This year Google I/O was reported to have 23% women in attendance (which was up from 20% in 2014 and 8% in 2013). It was my second year attending Google I/O, and both times were through the Women Techmakers (WT) program, which is behind the incredible boost in numbers.
It’s pretty rare to have such a big gathering of women tech-y people, and even less common for the gathering to be from all over the world (perhaps Grace Hopper would be similar, but I have yet to attend GHC). It was great to be able to sit down to dinner with many of them at one of the pre-I/O dinners which the WT program puts on. And even before we had gotten there, because we had been chatting over Slack, there was a feeling of community when we got there.
This feeling of community lasted throughout the course of I/O, and to quote one of the other women who attended “It was like already knowing pretty much every other woman there already”. With most conferences, there are always things that ‘in the know’ people get to do that others don’t (parties, special activities, or extra hidden content). Because of this community though, it felt like I heard about most of the bonus activities and could prioritize my time accordingly.
Aside from waxing poetic on the WT program, there were some announcements this year that I was very excited about. Most of them happened at the second ‘keynote’ event (very loosely a keynote as it was not anywhere on the same scale as the actual keynote) held by one of the special units called ATAP (Advanced Technology and Projects) which is headed by Regina Dugan. In my humble opinion, the announcements happening here were way more exciting than at the actual keynote although I can understand the business reasons for this not being a keynote.
ATAP is basically a smaller scale Google X, but way more focused on products that have show really good promise in 2 years or less. This year, they demoed a radar based 3-D gesture control about the size of a dime dubbed Project Soli.
Now, there have been other touchless 3D gesture controls like Leap Motion, but from the demo, this one seemed way more accurate. It could detect the kind of movements you might make to turn the dial on a watch, which is to say really small movements. I really want to use it as a controller in a VR environment whenever it comes to market. Especially if the cost is negligible, combining it with something like Google Cardboard as a super low cost entry into the VR market could finally make VR hit critical mass (I could also just read too many sci-fi novels).
My other favorite demo is the ARA modular phone demo. Regina, who was the MC for the demos, introed this as ‘Oh, just one more thing’ completely nonchalantly. I’ve been hearing rumors of a smartphone that you could add on and upgrade parts of, but it hadn’t been been demoed to public eyes until right then.
This is basically the modders dream. There are existing mods like the fish eye lenses, the Square credit card reader, and other ones that have tried to take advantage of the few ports that are available on a smart phone or via bluetooth, but this makes the possibilities so much wider. Some thoughts I had:
- Faster upgrade cycles, you only have to upgrade the parts you care about. This means a more incremental revenue stream for device makers since they don’t have to wait out the full 2-3 year cycle that most people take to upgrade to a new phone.
- More competition since the components are smaller which means development can be done with a smaller team than the one needed to create a full phone.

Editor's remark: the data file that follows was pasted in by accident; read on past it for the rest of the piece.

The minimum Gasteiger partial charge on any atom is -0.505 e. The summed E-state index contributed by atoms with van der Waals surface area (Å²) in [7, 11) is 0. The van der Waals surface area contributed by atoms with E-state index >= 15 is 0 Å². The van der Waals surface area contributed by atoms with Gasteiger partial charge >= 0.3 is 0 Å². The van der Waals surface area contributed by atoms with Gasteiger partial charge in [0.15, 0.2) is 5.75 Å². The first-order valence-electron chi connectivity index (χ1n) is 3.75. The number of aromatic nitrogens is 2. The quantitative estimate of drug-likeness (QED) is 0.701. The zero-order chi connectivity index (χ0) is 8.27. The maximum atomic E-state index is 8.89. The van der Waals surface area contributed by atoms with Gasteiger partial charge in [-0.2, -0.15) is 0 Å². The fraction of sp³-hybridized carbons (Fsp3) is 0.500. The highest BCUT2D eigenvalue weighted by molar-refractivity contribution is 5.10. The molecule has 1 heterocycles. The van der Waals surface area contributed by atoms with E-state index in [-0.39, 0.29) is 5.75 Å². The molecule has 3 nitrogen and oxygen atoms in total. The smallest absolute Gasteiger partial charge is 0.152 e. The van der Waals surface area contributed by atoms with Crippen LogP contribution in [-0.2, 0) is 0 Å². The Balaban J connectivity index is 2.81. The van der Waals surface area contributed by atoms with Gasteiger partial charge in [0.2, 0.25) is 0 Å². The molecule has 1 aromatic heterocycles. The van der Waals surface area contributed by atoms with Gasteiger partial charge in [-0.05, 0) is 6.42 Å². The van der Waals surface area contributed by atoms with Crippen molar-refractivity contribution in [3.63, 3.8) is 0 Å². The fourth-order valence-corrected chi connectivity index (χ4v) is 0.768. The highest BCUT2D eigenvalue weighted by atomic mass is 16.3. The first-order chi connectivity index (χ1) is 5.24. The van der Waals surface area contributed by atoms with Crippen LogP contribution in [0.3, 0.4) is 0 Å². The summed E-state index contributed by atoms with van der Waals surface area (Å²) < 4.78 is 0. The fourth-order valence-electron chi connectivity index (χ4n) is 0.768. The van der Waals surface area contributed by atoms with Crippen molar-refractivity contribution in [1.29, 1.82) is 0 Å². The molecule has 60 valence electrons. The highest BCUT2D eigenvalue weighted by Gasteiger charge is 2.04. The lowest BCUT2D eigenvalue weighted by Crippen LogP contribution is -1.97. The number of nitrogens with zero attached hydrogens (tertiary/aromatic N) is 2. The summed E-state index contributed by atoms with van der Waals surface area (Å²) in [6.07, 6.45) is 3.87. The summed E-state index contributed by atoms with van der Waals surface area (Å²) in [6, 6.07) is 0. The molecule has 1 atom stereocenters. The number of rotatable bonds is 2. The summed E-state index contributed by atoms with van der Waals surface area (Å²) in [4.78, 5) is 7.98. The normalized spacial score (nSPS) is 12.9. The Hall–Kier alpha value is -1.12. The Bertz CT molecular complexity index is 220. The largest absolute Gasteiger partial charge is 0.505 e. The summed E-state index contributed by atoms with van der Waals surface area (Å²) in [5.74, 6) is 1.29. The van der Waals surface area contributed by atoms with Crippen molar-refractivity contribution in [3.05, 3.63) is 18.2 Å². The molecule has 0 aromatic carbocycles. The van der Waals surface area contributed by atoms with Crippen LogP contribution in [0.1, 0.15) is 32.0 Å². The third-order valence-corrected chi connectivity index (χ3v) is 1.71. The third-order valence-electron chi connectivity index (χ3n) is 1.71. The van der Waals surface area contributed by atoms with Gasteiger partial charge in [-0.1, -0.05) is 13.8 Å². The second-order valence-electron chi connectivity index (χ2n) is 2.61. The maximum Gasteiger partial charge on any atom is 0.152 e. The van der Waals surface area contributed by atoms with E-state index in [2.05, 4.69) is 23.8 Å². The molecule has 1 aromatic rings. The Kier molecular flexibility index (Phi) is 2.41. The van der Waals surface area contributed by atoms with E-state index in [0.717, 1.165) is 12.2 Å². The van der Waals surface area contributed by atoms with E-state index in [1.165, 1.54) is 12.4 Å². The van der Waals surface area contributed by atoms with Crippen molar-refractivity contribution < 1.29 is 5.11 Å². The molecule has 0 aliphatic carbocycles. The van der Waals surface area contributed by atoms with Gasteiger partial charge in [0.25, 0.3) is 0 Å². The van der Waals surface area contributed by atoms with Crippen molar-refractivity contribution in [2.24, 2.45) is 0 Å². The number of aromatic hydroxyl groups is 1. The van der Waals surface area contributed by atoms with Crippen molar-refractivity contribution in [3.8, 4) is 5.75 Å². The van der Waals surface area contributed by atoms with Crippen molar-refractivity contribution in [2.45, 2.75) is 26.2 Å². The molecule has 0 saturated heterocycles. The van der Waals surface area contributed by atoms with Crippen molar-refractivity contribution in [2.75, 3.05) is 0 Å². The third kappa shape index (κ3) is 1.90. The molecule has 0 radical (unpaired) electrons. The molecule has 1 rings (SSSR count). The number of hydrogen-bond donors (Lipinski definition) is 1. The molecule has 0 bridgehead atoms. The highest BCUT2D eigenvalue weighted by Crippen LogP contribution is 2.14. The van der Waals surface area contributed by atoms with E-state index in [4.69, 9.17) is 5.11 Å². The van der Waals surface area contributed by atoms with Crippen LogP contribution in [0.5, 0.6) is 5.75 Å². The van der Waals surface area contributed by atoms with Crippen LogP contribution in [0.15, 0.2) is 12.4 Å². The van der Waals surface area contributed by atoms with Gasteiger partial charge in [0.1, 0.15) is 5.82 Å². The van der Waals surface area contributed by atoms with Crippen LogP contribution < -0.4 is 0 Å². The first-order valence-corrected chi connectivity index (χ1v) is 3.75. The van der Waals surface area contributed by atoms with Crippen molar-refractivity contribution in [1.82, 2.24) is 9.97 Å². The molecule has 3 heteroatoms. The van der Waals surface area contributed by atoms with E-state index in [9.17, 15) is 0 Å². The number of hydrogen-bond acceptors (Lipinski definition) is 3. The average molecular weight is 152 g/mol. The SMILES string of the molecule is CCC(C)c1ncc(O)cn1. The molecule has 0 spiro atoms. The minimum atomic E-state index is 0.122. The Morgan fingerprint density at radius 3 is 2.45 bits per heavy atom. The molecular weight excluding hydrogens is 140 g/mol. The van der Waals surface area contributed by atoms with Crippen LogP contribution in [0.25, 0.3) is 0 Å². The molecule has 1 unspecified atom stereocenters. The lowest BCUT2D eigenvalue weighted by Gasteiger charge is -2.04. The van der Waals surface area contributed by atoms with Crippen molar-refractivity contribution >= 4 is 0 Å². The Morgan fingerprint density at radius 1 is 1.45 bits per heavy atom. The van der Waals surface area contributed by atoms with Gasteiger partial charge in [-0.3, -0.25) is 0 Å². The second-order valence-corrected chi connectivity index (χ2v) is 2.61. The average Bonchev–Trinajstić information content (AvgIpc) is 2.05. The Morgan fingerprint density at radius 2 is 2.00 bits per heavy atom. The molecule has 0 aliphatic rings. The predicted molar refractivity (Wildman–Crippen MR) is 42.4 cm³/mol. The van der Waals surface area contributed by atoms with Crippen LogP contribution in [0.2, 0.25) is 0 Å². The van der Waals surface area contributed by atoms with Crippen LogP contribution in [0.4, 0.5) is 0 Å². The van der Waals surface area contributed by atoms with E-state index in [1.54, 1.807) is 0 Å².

- Polaroid module (or any other small scale printed thing)
- Blood test modules (somewhat already existent as an add on), swap them whenever you need to do a different test. But the modular nature of the phone could mean you would get rid of the other non-test essential components of the phone when it is acting as a mobile lab.
In some ways though, ARA would make the lives of app developers much harder since the variability of what the device could have as hardware would be even worse. Although, because of that kind of hardware variability and dealing with that complexity, there might be less incentive to do custom versions of the Android OS if this became the main form factor of devices. It would, however, would mean being able to better deliver OS updates so there would be less burden of coding for legacy versions of Android to balance the extra hardware complexity.
This year overall had fewer code and technical demos and a lot more focus on design, which seemed like a disappointment to many of those that I talked to. The only truly technical session I attended was for Espresso which is an integration test suite for Android, while I enjoyed the session, it was incredibly hard to actually listen in since so many people were trying to attend and space was tiny. I ended up behind the sign that told you what talk was currently in the room and peering through a gap in the ‘wall’ around the talk. Espresso, by the way, sounds like it makes Android testing a lot better with things like mock intents and more semantic view matchers. (note: I don’t develop much in Android, but this makes me want to play with it again since good testing tools makes programming more enjoyable)
I was also disappointed that while the keynote focused a lot on the next billion mobile users to come online, the design session for it just boiled down to design for slow and intermittent internet. There weren’t guidelines for how to deal with cross-cultural considerations, nor were there improvements to the localization services for Android that had been announced previously.
And That’s All She Wrote
After 2.5 days of the craziness of Google I/O, I’ve come out the other end super excited about the future of VR and modular phones as well as a lot more connected to the women tech community. I am content, and now, I think I’d like to take a nap.